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    Coat of ArmsMedia Release
    Premier and Minister for the Arts
    The Honourable Anna Bligh

    QUEENSLAND TO MAKE MEDICINES OF THE FUTURE

    Premier and Minister for the Arts
    The Honourable Anna Bligh

    Monday, May 03, 2010

    QUEENSLAND TO MAKE MEDICINES OF THE FUTURE

     

    Queensland has secured international drug manufacturer DSM Biologics to operate Australia’s first major contract manufacturing facility for biologic drugs and therapeutics.

    Federal Innovation Minister Senator Kim Carr and Queensland Premier Anna Bligh announced the contract in Chicago today at the world’s biggest biotechnology conference.

    The Queensland Government has provided $7 million in seed funding for the facility under its ten-year Biotechnology Strategic Plan and the Commonwealth is investing $10 million as part of its ongoing push to win high-tech, high-value jobs and industries for Australia.

    The facility is being built in partnership with Queensland Government-owned BioPharmaceuticals Australia, and will be located with the Translational Research Institute on the Princess Alexandria Hospital campus in Brisbane.

    “This facility will fill a huge gap in Australia’s biotechnology infrastructure”, Senator Carr said. “It will make the Translational Research Institute one of the few places in the world that can turn research discoveries into real-world treatments for patients.”

    “This is a turning point in the development of Queensland’s biotechnology industry,” Premier Bligh said. “We have a plan to make this industry worth $20 billion and employ 16,000 people by 2025. This is about supporting Queensland research, innovation and jobs into the future, and this major contract is a great step forward.”

    The facility will allow local companies to make the relatively small quantities of biopharmaceuticals needed for early-stage clinical trials. Biopharmaceuticals are produced in live cells from plants and animals, especially mammals, which most resemble humans. Drugs of this kind are being developed for conditions such as rheumatoid arthritis, hepatitis and cancer.

    “An estimated $60 million goes offshore every year to manufacturers of small-scale drug and therapeutic compounds because we can’t do this kind of work in Australia,” Premier Bligh said. “The partnership with DSM Biologics is about to change all that.”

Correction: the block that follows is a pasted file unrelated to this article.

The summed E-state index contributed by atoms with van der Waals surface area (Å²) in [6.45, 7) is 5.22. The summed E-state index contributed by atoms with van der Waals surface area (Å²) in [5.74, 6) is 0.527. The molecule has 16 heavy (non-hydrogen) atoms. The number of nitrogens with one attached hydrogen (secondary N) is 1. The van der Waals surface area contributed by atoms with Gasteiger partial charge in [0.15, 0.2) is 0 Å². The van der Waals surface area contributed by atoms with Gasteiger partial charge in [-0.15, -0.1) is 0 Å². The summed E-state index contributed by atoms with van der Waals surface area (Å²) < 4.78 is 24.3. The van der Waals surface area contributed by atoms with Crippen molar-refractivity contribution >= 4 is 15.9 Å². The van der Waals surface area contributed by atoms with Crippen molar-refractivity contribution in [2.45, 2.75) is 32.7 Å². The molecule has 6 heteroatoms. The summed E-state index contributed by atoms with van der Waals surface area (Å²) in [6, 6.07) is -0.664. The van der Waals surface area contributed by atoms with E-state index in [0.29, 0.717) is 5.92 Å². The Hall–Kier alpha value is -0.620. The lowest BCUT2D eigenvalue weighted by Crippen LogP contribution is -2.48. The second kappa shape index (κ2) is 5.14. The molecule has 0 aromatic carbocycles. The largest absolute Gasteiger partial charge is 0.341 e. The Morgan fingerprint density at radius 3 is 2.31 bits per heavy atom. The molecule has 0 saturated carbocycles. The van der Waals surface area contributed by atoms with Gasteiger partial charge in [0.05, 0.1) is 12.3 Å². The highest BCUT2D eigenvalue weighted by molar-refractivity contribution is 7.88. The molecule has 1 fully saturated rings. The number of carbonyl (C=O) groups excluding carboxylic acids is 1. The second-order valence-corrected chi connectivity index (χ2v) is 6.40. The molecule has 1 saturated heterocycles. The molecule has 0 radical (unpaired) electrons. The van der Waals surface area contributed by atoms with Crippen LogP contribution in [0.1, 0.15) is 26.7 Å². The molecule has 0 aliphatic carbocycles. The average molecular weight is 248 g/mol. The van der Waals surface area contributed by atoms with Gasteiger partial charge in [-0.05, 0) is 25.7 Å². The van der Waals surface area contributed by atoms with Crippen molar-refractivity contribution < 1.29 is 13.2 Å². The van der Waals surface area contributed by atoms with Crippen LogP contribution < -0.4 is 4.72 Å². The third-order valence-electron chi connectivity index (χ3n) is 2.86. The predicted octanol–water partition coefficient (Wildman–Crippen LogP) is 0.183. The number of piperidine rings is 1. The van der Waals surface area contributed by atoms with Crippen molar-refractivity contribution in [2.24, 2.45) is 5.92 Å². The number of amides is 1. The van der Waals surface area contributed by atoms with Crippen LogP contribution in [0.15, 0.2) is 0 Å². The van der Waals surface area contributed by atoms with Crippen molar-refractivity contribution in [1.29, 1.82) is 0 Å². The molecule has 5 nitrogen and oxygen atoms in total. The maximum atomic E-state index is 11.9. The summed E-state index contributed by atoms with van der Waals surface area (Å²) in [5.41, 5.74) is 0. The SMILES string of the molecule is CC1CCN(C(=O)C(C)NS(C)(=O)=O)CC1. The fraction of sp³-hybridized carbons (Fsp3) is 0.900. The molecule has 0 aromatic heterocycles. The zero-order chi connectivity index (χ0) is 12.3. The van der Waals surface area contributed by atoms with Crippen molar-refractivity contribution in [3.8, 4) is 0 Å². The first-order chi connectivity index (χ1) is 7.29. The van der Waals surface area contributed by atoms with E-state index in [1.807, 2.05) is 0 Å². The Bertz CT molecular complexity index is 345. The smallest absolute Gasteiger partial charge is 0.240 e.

Senator Carr said: “Creating this capability will make Australia an even more attractive destination for investment in biopharmaceutical research, development, and production. It will give home-grown companies the tools they need to compete internationally – enabling us to deliver more revolutionary drugs like Gardasil, which is protecting women around the world from cervical cancer.”

    Karen King, president of DSM Biologics, said the company is very excited to have been selected to operate the facility in Queensland: “The Australian biotech industry is rapidly growing and this was an important factor for our participation. We are looking forward to the opportunity to contribute to the prospering Australian biotech industry.”

    The remaining $45 million required to build the $62 million facility will come from the Translational Research Institute funding pool, which includes $140 million from the Commonwealth and $100 million from the Queensland Government, along with generous contributions from philanthropic and institutional partners.

    The Translational Research Institute – headed by the inventor of Gardasil, Professor Ian Frazer – is set to open in 2012, with the BioPharmaceuticals Australia facility on track to begin manufacturing by 2013.

    “This is another example of what we can achieve when governments, researchers and industry work together,” Senator Carr said. “Australians will benefit from this investment for years to come.”

    Media contacts: Stan Anson, Minister Carr, 0447 744 276
    Megan Saunders, Premier Bligh, 0419 913 438